AUTO BREVITY


Ford Rustproofing: The Red River

Automotive Mileposts
Image: 1969 Continental Mark III being dunked in primer

1969 Continental Mark III being dunked in primer

Ford Motor Company called this the Red River

STATISTICS:

90 feet long
Holds 50,000 gallons
240 volt electrical charge


An original Ford Motor Company "better idea", the electrified Red Paint River was a unique way to guard against automotive rust back in the sixties and seventies. Car bodies were placed on a specially-designed hoist and then lowered into a tank containing the liquid. The tank, or "river" was 90 feet long and contained 50,000 gallons of red ionized primer paint, which had a negative charge.

But just dunking the car bodies in the primer wasn't good enough for the quality control folks at Ford. So Ford ran 240 volts of electricity through the car bodies, making them positively charged. This caused a reaction between the two components, and fused the negatively charged primer to the positively charged car body. Essentially the paint and the car bodies became one.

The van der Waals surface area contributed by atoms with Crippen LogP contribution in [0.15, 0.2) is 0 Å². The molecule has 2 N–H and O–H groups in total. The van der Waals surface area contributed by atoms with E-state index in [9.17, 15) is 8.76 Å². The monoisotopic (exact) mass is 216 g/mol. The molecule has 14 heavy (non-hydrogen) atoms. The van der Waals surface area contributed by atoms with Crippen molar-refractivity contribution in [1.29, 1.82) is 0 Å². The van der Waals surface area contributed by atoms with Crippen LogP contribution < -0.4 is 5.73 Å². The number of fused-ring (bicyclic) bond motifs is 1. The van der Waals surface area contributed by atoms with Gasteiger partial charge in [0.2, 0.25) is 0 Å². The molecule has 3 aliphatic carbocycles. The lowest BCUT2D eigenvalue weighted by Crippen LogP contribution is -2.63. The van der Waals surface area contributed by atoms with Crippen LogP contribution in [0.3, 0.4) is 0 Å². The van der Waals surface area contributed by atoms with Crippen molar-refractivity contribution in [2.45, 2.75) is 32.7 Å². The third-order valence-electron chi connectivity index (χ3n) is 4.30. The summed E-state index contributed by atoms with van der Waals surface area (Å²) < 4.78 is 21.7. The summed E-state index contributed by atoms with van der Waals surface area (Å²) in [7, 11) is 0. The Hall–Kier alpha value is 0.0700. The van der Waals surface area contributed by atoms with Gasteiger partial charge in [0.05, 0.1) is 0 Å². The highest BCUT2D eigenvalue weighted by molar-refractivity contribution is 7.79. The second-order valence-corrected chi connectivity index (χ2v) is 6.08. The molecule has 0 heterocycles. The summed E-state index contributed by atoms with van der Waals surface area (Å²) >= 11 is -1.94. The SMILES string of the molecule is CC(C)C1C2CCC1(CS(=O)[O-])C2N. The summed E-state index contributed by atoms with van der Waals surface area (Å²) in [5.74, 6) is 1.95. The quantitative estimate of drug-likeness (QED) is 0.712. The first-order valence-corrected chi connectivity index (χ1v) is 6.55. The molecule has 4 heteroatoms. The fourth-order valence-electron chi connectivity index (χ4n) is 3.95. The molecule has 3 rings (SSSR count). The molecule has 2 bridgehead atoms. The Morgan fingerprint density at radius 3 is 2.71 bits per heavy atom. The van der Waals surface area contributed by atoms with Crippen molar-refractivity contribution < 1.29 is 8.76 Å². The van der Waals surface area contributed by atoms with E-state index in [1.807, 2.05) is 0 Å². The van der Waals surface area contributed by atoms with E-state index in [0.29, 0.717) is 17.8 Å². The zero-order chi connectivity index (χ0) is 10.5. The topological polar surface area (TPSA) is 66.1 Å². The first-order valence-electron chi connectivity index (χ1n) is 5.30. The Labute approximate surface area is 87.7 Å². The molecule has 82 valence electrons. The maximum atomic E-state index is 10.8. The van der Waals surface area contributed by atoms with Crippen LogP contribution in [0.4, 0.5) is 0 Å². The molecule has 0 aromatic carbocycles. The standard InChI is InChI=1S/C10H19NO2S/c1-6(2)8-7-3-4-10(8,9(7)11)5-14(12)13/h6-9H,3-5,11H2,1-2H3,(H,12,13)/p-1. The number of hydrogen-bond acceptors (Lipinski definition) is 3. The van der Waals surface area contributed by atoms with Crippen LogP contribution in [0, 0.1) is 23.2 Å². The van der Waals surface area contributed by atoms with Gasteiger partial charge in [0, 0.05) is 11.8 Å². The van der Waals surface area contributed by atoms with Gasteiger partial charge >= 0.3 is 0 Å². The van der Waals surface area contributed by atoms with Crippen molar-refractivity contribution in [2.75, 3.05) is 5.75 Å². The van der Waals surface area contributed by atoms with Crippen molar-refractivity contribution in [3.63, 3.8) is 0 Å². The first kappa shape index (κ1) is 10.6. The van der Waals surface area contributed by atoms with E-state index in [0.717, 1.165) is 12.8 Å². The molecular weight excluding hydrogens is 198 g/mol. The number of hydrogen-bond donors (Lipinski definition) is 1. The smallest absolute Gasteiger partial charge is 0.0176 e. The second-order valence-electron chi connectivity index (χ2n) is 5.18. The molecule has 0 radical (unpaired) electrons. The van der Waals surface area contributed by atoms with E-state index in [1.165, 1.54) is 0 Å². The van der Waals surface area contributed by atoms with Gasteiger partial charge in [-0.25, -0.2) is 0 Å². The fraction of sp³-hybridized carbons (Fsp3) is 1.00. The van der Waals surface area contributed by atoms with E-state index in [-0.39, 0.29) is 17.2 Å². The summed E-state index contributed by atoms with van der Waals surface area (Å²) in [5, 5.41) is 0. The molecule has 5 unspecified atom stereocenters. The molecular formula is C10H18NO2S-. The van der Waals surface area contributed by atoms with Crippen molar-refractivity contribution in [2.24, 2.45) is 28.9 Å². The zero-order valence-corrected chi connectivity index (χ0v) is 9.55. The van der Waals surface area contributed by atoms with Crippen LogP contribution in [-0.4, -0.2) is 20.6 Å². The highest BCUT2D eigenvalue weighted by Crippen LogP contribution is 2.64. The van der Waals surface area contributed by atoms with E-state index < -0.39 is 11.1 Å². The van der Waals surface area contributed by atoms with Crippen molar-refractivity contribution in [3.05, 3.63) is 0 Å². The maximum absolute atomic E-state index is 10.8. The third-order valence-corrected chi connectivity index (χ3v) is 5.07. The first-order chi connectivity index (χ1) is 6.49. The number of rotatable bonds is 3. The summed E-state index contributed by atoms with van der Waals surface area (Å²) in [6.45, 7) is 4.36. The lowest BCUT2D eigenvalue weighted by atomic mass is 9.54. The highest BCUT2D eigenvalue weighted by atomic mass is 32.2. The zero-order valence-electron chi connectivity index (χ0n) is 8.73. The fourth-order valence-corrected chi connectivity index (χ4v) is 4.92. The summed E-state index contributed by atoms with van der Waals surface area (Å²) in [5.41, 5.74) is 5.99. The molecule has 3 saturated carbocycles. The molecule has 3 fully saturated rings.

The outcome was a car that resisted rust much longer than one without this process.

Classic car collectors today perhaps have better chemicals to use than were available 40 years ago, such as Eastwood's Rust Encapsulator, POR15, Rust Bullet, etc., but the original effort put into the manufacturing process to prevent rust was admirable.

RELATED:
Rust | AUTO BREVITY





AUTO BREVITY is a single-topic, brief look into automotive history from Automotive Mileposts.

AUTO BREVITY Index of Articles | Recent Updates | Main Contents | MILEPOSTS Garage